Cyclone Freddy, a long-lasting cyclone that is refusing to dissipate, has torn through Malawi and Mozambique killing around 200 people and leaving many others injured or missing.
The storm, which is said to have broken records for its longevity – now 35 days – swept inland from the south-eastern coast of Africa and is causing massive flooding and displacement.
The Department of Disaster Management Affairs in Malawi reported that 85 people had died in Blantyre, the second-largest city in the country, and the flooding and mudslides across the southern region prompted the government to declare a state of disaster in 10 districts.
Schools were closed, flights were cancelled, and rescue workers frantically dug through mud and collapsed buildings in an effort to save lives. Police and aid workers said they anticipated that there would be more found dead and injured.
“The figures might rise because there is a lot of rubble, especially in Blantyre,” said Felix Washoni, spokesman for the Red Cross in Malawi. “There might be some bodies that are buried in the rubble.”
The Mozambique National Institute for Disaster Management said the fallout from the storm’s second landfall in the country was worse than expected.
The storm has raged for 35 days, breaking the record for the longest and most sustained storm in the Southern Hemisphere, according to the U.S. National Oceanic and Atmospheric Administration.
Environmental watchdog, 350Africa.org, says it stands in solidarity with people and partners affected by Cyclone Freddy, which first developed in Australia in February and travelled across the southern Indian ocean.
The longest lasting tropical cyclone on record has left a trail of destruction of infrastructure and property in its wake, after hitting Africa for the second time in a month, on Saturday.
While expressing deep concern for those affected, 350Africa.org notes the vulnerability of African communities to intense and recurrent climate impacts and emphasises the need for increased climate financing to support communities build resilience to the same.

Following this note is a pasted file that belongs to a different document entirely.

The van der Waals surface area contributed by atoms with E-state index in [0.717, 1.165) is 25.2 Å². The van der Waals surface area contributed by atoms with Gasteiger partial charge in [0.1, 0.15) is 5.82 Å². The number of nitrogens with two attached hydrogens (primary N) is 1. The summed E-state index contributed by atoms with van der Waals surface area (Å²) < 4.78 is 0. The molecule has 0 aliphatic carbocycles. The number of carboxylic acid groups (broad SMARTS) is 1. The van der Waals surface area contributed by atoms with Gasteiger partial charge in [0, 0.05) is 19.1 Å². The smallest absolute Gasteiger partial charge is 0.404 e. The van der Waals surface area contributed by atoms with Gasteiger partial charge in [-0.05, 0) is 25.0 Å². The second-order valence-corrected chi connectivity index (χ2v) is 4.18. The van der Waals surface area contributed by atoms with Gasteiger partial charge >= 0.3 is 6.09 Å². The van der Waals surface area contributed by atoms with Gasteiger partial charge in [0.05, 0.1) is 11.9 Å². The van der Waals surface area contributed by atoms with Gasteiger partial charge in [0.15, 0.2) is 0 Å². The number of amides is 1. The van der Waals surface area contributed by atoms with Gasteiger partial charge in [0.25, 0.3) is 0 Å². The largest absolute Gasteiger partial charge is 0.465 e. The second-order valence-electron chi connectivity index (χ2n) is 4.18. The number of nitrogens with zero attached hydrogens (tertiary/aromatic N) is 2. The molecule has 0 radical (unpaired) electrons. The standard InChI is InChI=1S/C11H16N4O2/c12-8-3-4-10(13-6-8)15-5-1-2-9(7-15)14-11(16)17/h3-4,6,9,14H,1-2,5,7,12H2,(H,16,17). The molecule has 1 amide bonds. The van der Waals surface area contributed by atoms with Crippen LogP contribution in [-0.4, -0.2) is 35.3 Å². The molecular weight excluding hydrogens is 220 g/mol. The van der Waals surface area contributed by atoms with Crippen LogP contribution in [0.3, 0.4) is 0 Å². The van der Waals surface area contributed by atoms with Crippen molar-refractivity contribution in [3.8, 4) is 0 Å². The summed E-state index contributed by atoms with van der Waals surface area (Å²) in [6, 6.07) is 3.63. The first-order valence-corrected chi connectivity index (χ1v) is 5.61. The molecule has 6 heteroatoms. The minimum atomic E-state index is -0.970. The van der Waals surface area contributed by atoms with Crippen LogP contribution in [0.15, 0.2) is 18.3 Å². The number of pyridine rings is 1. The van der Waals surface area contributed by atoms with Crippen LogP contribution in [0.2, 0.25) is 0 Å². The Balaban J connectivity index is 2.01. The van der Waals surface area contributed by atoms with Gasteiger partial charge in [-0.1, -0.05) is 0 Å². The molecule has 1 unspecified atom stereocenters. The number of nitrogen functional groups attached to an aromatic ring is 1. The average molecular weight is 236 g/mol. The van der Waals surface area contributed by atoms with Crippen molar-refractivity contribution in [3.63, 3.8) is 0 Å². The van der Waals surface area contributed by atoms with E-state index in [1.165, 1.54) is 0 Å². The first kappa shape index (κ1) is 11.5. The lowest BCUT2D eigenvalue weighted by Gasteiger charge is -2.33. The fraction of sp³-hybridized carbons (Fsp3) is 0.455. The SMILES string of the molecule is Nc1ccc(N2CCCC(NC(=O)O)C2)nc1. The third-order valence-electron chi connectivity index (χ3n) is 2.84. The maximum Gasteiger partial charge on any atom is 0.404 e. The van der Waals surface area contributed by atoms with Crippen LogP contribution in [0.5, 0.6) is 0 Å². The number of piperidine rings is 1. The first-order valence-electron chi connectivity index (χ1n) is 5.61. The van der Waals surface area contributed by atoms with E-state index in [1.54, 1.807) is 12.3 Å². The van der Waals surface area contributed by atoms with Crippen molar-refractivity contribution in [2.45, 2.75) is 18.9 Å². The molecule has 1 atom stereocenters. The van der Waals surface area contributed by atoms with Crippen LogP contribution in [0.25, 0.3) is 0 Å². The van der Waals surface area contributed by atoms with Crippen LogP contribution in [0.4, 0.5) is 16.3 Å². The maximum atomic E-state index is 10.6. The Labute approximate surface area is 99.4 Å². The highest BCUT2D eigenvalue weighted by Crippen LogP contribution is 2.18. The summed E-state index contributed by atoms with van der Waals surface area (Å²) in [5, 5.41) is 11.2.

Landry Ninteretse, 350Africa.org Regional Director, said: “As a climate justice organisation, we are concerned about the impact of this tropical cyclone on the affected communities. We express our sympathies to the communities and partners affected by this disaster and call on humanitarian agencies to move with speed to save lives. Needless to say, disasters such as these are further evidence of the injustice suffered by the nations that contribute least to the climate crisis, as they bear the brunt of the crisis, by way of worsening climate impacts.
“This situation calls for the world’s biggest polluters like TotalEnergies to commit to significantly lowering their greenhouse gas emissions by moving away from fossil fuels like the Mozambique LNG project, as well as for the wealthy nations and development finance institutions such as the African Development Bank (AfDB) to deliver climate finance to help the most affected build resilience to impacts of the climate crisis.”
Dr Johan Stander, World Meteorological Organisation (WMO) Services Director, said: “Freddy is having a major socio-economic and humanitarian impact on affected communities. The death toll has been limited by accurate forecasts and early warnings, and coordinated disaster risk reduction action on the ground – although even one casualty is one too many.
“This once again underlines the importance of the UN Early Warnings for All initiative to ensure that everyone is protected in the next five years. WMO is committed to working with our partners to achieve this and tackle extreme weather and climate change related risks – one of the biggest challenges of our times.”
Advance warnings of the storm by WMO’s Regional Specialised Meteorological Centre La Réunion (Meteo-France) and by the national meteorological and hydrological services of Madagascar, Mozambique and Malawi reportedly allowed the disaster management and humanitarian communities to mobilise in advance, with evacuations and pre-positioning of food supplies.
The last cyclones to cross the entire southern Indian Ocean were Leon-Eline and Hudah in 2000.